"As before indicated, by an uniform course of action beginning as early as 1854 and continued up to the present time, the legislative and executive branches of the Government have regarded and treated the Pueblos of
And also (p. 48): "We are not unmindful that in United States v. Joseph, 94 U.S. 614, there are some observations not in accord with what is here said of these Indians, but as that case did not turn upon the power of Congress over them or their property, but upon the interpretation and purpose of a statute not nearly so comprehensive as the legislation now before us, and as the observations there made respecting the Pueblos were evidently based upon statements in the opinion of the territorial court, then under review, which are at variance with other recognized sources of information, now available, and with the long continued action of the legislative and executive departments, that case cannot be regarded as holding that these Indians or their lands are beyond the range of Congressional power under the Constitution."
While we recognized in that case that the Indians of each pueblo, collectively as a community, have a fee simple title to the lands of the pueblo (other than such as are occupied under executive orders), we held that their lands, like the tribal lands of other Indians owned in fee under patents from the United States, are "subject to the legislation of Congress enacted in the exercise of the Government's guardianship" over Indian tribes and their property.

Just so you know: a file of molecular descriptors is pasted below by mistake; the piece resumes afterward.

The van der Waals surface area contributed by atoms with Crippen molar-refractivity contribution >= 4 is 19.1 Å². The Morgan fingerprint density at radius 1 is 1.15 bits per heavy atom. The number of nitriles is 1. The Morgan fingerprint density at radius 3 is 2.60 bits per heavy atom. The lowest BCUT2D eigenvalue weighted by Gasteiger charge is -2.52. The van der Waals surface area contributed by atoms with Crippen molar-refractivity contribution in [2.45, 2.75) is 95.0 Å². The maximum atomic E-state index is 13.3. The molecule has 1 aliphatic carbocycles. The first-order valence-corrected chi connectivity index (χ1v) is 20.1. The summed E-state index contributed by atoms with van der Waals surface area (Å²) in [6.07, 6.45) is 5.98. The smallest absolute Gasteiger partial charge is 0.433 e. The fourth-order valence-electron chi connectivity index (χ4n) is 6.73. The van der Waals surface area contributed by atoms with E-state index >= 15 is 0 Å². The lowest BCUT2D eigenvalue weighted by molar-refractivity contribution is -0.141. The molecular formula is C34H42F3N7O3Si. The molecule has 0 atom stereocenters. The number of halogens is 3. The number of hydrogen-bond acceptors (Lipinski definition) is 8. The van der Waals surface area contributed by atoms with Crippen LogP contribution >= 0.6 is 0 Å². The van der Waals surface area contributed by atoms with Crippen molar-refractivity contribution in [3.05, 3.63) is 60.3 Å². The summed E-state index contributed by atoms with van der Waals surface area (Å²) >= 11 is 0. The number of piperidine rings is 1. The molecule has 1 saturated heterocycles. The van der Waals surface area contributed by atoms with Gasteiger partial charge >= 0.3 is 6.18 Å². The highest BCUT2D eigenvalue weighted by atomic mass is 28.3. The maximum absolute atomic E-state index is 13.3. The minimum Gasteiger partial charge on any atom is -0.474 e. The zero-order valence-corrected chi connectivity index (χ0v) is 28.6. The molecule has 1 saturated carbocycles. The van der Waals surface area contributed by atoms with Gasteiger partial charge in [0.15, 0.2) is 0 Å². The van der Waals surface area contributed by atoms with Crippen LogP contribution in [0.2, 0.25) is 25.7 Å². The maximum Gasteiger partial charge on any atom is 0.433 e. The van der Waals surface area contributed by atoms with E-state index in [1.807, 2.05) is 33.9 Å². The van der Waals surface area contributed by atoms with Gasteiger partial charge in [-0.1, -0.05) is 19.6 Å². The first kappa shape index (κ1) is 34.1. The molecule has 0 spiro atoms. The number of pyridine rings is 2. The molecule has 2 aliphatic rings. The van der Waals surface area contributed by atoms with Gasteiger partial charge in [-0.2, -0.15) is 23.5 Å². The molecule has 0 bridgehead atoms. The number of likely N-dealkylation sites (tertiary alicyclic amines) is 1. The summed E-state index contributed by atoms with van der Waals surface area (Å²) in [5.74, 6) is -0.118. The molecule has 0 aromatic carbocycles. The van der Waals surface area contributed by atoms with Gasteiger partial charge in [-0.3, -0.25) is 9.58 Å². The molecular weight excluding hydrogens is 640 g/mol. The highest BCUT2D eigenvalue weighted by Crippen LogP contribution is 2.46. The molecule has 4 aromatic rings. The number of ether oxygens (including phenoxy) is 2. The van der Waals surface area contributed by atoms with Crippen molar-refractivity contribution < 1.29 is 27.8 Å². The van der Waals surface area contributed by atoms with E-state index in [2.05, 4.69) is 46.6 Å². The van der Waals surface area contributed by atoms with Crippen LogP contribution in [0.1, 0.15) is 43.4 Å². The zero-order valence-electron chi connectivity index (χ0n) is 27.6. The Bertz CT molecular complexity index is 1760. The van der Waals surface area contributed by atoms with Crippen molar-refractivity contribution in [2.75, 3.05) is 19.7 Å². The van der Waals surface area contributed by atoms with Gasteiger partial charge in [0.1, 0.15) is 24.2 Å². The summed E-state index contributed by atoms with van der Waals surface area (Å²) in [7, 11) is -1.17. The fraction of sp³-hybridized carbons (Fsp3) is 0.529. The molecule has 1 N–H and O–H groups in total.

The purpose of Congress to subject the Pueblo Indians and their lands to that legislation, if not made certain before the decision in the Joseph Case, was made so in various ways thereafter. Two manifestations of it are significant. A decision of the territorial court in 1904 holding their lands taxable, 12 N.M. 139, was promptly
Many provisions have been enacted by Congress — some general and others special — to prevent the Government's Indian wards from improvidently disposing of their lands and becoming homeless public charges. One of these provisions, now embodied in section 2116 of the Revised Statutes, declares: "No purchase, grant, lease, or other conveyance of lands, or of any title or claim thereto from any Indian nation or tribe of Indians, shall be of any validity in law or equity, unless the same be made by treaty or convention entered into pursuant to the Constitution." This provision was originally adopted in 1834, c. 161, sec. 12, 4 Stat. 730, and, with others "regulating trade and intercourse with the Indian tribes," was extended over "the Indian tribes" of New Mexico in 1851, c. 14, sec. 7, 9 Stat. 587.
While there is no express reference in the provision to Pueblo Indians, we think it must be taken as including them. They are plainly within its spirit and, in our opinion, fairly within its words, "any tribe of Indians." Although sedentary, industrious and disposed to peace, they are Indians in race, customs and domestic government,